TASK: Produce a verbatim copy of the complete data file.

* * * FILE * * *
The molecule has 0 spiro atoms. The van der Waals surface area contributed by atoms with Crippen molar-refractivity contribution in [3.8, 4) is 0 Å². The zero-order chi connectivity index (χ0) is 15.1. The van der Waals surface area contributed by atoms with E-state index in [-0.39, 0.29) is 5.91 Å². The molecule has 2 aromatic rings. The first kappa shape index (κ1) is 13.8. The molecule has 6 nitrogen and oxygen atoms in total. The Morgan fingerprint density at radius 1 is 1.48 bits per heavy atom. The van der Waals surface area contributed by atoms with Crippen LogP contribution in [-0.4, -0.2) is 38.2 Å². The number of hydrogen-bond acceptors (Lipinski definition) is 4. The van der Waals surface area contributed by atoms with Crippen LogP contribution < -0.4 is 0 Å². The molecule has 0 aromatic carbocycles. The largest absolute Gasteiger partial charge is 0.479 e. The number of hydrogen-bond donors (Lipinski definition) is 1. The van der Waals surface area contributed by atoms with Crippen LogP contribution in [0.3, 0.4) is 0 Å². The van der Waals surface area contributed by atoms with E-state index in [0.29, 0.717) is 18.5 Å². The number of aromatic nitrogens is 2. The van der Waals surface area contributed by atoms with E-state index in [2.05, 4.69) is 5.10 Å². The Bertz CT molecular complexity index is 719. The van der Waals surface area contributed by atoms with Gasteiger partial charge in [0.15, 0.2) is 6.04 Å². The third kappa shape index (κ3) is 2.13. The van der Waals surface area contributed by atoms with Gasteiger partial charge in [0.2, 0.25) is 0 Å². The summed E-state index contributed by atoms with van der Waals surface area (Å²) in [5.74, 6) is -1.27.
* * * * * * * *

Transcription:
The molecule has 0 spiro atoms. The van der Waals surface area contributed by atoms with Crippen molar-refractivity contribution in [3.8, 4) is 0 Å². The zero-order chi connectivity index (χ0) is 15.1. The van der Waals surface area contributed by atoms with E-state index in [-0.39, 0.29) is 5.91 Å². The molecule has 2 aromatic rings. The first kappa shape index (κ1) is 13.8. The molecule has 6 nitrogen and oxygen atoms in total. The Morgan fingerprint density at radius 1 is 1.48 bits per heavy atom. The van der Waals surface area contributed by atoms with Crippen LogP contribution in [-0.4, -0.2) is 38.2 Å². The number of hydrogen-bond acceptors (Lipinski definition) is 4. The van der Waals surface area contributed by atoms with Crippen LogP contribution < -0.4 is 0 Å². The molecule has 0 aromatic carbocycles. The largest absolute Gasteiger partial charge is 0.479 e. The number of hydrogen-bond donors (Lipinski definition) is 1. The van der Waals surface area contributed by atoms with Crippen LogP contribution in [0.3, 0.4) is 0 Å². The van der Waals surface area contributed by atoms with E-state index in [0.29, 0.717) is 18.5 Å². The number of aromatic nitrogens is 2. The van der Waals surface area contributed by atoms with E-state index in [2.05, 4.69) is 5.10 Å². The Bertz CT molecular complexity index is 719. The van der Waals surface area contributed by atoms with Gasteiger partial charge in [0.15, 0.2) is 6.04 Å². The third kappa shape index (κ3) is 2.13. The van der Waals surface area contributed by atoms with Gasteiger partial charge in [0.2, 0.25) is 0 Å². The summed E-state index contributed by atoms with van der Waals surface area (Å²) in [5.74, 6) is -1.27.